2011
10.03

… and I bet if you don’t do one you end up on the TechNet Forums or contacting someone like me for help.  Also known as the blog post where I laugh openly at those who assume things about virtualisation.

Last week, I did a tour of 4 cities in Ireland talking to Microsoft partners about how to improve their deployments of Hyper-V.  One subject kept coming up, over and over: the Assessment … or to put it rightly, the fact that an assessment is rarely done in a virtualisation project.

There is a reason why I dedicated an entire chapter of Mastering Hyper-V Deployment to the subject of the assessment.  I can guarantee that I didn’t want to fill up 20-40 pages. 

The assessment accomplishes a critical discovery & measurement step at the start of a virtualisation project (Hyper-V, XenServer, or vSphere):

  1. Discovery of Servers: find out what servers are on the network.  I have been on even mid-sized client sites where servers had been forgotten about.  In fact, I’ve been on one site (not recently admittedly) where they had some sort of appliance on the network that the client’s admins were afraid to remove  or mess with it because anyone who knew what it did was long since retired.  Quite simply, you need to find out what machines are out there and what applications are running on them.
  2. Application Virtualisation Support Statements: I bet hardly anyone even considers this.  I bet the most common thought process is – “sure, it’s only Windows or Linux, and it’s got to be the same in a VM”.  If you assume something then you should assume that you are wrong, and I don’t care how experienced or expert you consider yourself or your employees to be.  If you use the “we know the requirements your/our environment” then you assume and you are wrong.  Server products and those who publish them have support statements.  Domain controllers, SQL Server, SharePoint, Exchange Server, Oracle, Lotus Notes, and so on, all have support statements for virtualisation.  They impact whether a product can be virtualised, what virtualisation software they can run on (see Oracle), what features of the virtualisation product they can use, how you should build a virtual machine running that application, and so on.  The Hyper-V product group might support something in production, but does the application vendor also support it?  You’ll only have yourself to blame if you assume.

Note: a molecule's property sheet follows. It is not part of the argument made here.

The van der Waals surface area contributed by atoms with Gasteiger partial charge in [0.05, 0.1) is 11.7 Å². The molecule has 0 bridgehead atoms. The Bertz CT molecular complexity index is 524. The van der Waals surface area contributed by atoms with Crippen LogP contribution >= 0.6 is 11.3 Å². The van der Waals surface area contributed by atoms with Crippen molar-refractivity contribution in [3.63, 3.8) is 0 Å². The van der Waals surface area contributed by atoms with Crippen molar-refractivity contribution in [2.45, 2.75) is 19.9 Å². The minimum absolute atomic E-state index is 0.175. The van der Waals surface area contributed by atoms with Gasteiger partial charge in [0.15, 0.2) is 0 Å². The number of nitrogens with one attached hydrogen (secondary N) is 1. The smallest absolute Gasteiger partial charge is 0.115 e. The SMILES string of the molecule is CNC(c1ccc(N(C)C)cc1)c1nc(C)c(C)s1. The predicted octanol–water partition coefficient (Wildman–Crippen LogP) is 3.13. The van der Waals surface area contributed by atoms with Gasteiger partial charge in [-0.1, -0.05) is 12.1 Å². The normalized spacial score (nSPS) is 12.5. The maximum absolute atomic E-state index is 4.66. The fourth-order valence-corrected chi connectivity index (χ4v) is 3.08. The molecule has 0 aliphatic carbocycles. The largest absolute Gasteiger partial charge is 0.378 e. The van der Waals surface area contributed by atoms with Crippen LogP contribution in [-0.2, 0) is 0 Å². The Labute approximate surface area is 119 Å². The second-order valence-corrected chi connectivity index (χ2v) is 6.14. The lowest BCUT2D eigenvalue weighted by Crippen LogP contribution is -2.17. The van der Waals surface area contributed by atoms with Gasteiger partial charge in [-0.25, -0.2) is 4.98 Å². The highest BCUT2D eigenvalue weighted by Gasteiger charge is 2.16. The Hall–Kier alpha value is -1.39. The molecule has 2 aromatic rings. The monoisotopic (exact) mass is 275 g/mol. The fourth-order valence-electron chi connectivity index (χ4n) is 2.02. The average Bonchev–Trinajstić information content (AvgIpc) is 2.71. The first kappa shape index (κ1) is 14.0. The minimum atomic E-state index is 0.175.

3. Measurement: “Measure twice and cut once”.  That’s the best lesson I learned in woodwork class in school.  There are things to understand here.  Some people assume (there’s that word again) that there is a “standard” virtualisation build.  Pfft!  I’m tired of answering the “what’s a good spec for a small/mid business?” question.  You need what you need.  If your apps’ cumulative processor requirement is 8 quad core CPUs then that’s what’s required.  There is no magic compression.  The savings you get with virtualisation is that you are running many app workloads on fewer CPUs and server chassis.  If an app requires 50% of a quad core CPU in rack server form then it needs that capacity in a VM form.  The only way to find out what is required is to take the list of servers from the above step 2, and measure resource utilisation.  Only with this information can you truly correctly size and design any virtualisation environment.